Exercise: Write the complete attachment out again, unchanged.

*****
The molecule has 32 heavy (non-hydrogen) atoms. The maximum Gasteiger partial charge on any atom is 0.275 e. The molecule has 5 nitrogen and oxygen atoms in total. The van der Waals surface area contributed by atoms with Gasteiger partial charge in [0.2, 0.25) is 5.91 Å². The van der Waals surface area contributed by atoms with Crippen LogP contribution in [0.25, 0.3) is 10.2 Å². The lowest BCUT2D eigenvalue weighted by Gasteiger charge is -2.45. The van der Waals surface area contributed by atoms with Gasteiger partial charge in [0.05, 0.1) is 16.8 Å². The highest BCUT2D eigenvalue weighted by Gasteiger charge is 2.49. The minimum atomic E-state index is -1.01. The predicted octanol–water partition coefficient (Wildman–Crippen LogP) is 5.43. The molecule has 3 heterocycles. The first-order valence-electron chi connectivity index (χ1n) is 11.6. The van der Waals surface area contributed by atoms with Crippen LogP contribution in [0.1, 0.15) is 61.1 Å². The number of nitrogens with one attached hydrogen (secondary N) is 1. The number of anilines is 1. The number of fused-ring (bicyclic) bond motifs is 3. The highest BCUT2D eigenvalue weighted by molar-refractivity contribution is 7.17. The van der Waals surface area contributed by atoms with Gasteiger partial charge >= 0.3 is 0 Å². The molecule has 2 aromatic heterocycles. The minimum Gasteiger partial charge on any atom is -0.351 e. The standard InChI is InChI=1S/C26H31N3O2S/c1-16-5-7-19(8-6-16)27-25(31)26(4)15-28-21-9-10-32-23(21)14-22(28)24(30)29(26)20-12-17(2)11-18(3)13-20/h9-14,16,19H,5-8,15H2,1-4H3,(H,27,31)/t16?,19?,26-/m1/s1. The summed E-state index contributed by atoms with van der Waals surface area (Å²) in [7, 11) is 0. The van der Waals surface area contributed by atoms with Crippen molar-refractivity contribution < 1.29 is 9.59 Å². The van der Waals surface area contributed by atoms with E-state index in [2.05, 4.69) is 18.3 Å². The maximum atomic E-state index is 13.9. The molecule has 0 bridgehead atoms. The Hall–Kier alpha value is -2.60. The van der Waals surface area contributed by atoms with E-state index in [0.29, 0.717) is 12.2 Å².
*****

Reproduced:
The molecule has 32 heavy (non-hydrogen) atoms. The maximum Gasteiger partial charge on any atom is 0.275 e. The molecule has 5 nitrogen and oxygen atoms in total. The van der Waals surface area contributed by atoms with Gasteiger partial charge in [0.2, 0.25) is 5.91 Å². The van der Waals surface area contributed by atoms with Crippen LogP contribution in [0.25, 0.3) is 10.2 Å². The lowest BCUT2D eigenvalue weighted by Gasteiger charge is -2.45. The van der Waals surface area contributed by atoms with Gasteiger partial charge in [0.05, 0.1) is 16.8 Å². The highest BCUT2D eigenvalue weighted by Gasteiger charge is 2.49. The minimum atomic E-state index is -1.01. The predicted octanol–water partition coefficient (Wildman–Crippen LogP) is 5.43. The molecule has 3 heterocycles. The first-order valence-electron chi connectivity index (χ1n) is 11.6. The van der Waals surface area contributed by atoms with Crippen LogP contribution in [0.1, 0.15) is 61.1 Å². The number of nitrogens with one attached hydrogen (secondary N) is 1. The number of anilines is 1. The number of fused-ring (bicyclic) bond motifs is 3. The highest BCUT2D eigenvalue weighted by molar-refractivity contribution is 7.17. The van der Waals surface area contributed by atoms with Gasteiger partial charge >= 0.3 is 0 Å². The molecule has 2 aromatic heterocycles. The minimum Gasteiger partial charge on any atom is -0.351 e. The standard InChI is InChI=1S/C26H31N3O2S/c1-16-5-7-19(8-6-16)27-25(31)26(4)15-28-21-9-10-32-23(21)14-22(28)24(30)29(26)20-12-17(2)11-18(3)13-20/h9-14,16,19H,5-8,15H2,1-4H3,(H,27,31)/t16?,19?,26-/m1/s1. The summed E-state index contributed by atoms with van der Waals surface area (Å²) in [7, 11) is 0. The van der Waals surface area contributed by atoms with Crippen molar-refractivity contribution < 1.29 is 9.59 Å². The van der Waals surface area contributed by atoms with E-state index in [2.05, 4.69) is 18.3 Å². The maximum atomic E-state index is 13.9. The molecule has 0 bridgehead atoms. The Hall–Kier alpha value is -2.60. The van der Waals surface area contributed by atoms with E-state index in [0.29, 0.717) is 12.2 Å².